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Media Literacy Examples

Should media literacy be a compulsory subject in school?

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It’s Media Literacy Week, so we’re dedicating today’s student opinion and lesson of the day to the role of misinformation, disinformation and fake news in our society.

Do you consider yourself an accomplished news consumer? What about your friends Is your generation good at distinguishing reliable from unreliable information on the Internet? Why?

Do you think spreading misinformation is a problem? If so, how dangerous do you think it is and why? For example, is it dangerous for you personally? To your family, friends, school or community? To our democracy? To the world in general? If yes how?

Should media literacy be a compulsory subject in school?

In “To Detect Misinformation in the Media, Teach a Generation While Young,” writes Amy Yee:

The Instagram post seemed strange to Amulya Panakam, a 16-year-old high school student who lives near Atlanta. In February, a friend showed her a sensational headline on her phone that read, “Kim Jong Un Personally Kills Soldiers With Covid-19!” Of course, the news wasn’t real. “I was immediately suspicious,” said Ms. Panakam. She searched online and found no media reporting the fake story. But her friends had already shared it on social media.

Ms. Panakam was amazed at the number of times students “grossly deal with misinformation and spread it without knowing it,” she said. However, media literacy is not on the school curriculum.

So Ms. Panakam contacted Media Literacy Now, a Boston-based nonprofit dedicated to media literacy. With her help, she wrote to her state and local representatives to discuss the introduction of media literacy in schools.

The subject was hardly new. Long before the Internet, many scientists analyzed the impact of the media on society. For the past few decades, colleges have offered media studies to examine advertising, propaganda, prejudice, the portrayal of people in films, and more.

In the digital age, media literacy also includes understanding how websites benefit from fictional news, how algorithms and bots work, and how to closely examine suspicious websites that mimic real news.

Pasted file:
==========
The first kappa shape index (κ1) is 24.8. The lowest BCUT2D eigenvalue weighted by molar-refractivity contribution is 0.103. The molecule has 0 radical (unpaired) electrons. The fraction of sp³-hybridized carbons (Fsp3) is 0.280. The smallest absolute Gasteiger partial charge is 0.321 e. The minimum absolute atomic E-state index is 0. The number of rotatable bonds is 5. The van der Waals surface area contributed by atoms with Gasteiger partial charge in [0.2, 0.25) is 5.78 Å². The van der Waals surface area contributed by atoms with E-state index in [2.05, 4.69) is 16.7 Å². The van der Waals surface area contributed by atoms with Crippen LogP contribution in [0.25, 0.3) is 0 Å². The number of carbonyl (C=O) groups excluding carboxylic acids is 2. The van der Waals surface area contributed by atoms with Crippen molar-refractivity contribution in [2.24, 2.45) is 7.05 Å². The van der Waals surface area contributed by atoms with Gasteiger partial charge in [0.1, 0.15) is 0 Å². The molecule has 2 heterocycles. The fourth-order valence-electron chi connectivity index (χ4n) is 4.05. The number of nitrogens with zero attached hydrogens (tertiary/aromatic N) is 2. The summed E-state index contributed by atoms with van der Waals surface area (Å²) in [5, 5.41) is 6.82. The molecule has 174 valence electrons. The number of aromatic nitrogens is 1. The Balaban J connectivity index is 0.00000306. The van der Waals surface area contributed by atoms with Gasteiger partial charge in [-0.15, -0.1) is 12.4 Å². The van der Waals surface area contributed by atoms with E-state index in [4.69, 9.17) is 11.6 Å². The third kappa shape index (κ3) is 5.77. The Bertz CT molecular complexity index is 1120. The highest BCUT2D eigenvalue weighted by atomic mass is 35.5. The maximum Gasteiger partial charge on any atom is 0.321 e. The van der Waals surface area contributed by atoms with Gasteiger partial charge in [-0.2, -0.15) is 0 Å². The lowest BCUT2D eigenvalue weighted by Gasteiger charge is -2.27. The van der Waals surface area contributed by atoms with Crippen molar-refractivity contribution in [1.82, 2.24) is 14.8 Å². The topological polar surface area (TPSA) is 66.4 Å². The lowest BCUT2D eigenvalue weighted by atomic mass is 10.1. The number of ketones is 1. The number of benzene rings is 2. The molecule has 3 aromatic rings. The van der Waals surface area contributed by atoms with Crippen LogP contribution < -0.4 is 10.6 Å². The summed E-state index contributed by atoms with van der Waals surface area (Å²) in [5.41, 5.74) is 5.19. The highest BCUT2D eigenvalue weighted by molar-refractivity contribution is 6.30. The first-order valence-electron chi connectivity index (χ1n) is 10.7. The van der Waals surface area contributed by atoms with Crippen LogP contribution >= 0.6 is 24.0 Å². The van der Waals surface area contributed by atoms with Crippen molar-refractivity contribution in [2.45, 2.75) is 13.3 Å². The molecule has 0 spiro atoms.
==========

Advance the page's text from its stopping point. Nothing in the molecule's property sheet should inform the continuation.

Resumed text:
She continues:

Online misinformation may seem like an incurable virus, but social media companies, policymakers, and nonprofits are starting to address the problem more directly. In March, major internet companies like Facebook and Twitter began removing misleading Covid-19 posts. And many policy makers are pushing for stricter rules on harmful content.

What needs more attention, however, is more and earlier education. Teaching media literacy to teenagers and younger students can protect readers and listeners from misinformation, just as teaching good hygiene reduces illness.

And she writes:

There is no silver bullet to disarm misinformation. However, states’ educational policy on media literacy usually includes first steps, such as the establishment of expert committees to advise educational departments or the development of media literacy standards. Next comes the recommendation of curricula, the training of educators, the funding of school media centers and specialists, monitoring and evaluation.

States set guidelines for education departments, although local counties often have ultimate control over curricula.

Even without statutory regulation, teachers can incorporate media competence concepts into existing classes or offer electives.

Students, read the entire article, then tell us:

  • Have you ever fallen for misinformation or fake news? Have you ever unwittingly spread it? What happened? Can misinformation have real consequences? Give examples.

  • How many viral posts – articles, videos, or photos – do you click each week? How many do you share on social media on average? How often do you check that what you share or comment is real? How do you find out? How much do you care if an item that claims to be real is actually it?

  • Where do you get your news from – television, social media, newspapers, radio, videos, websites, podcasts, apps, word of mouth? How reliable do you think this content is? Why? Which media sources do you trust most? Which ones are you suspicious of? Why? Do you consider yourself an accomplished news consumer? Do you think you can tell when something is fake news? How well do you think you can distinguish between fact, fiction, opinion and propaganda?

  • Does your school teach media literacy? Do your teachers build media literacy classes into their compulsory classes or are there electives that do this? Do you think any of these efforts will be successful? What, if anything, helped you improve your media or news literacy?

  • Should all schools offer media literacy classes in some form? Should media literacy be a compulsory subject in school? Why or why not?

About student opinion

This column contains all of our questions about student opinions.
Do you have an idea for a student opinion question? Tell us about it.
Learn more about how to use our free daily distance learning typing prompts.

Students aged 13 and over in the United States and the United Kingdom and 16 and over in other countries are invited to comment. All comments are moderated by the staff of the Learning Network, but please note that once your comment is accepted, it will be published.

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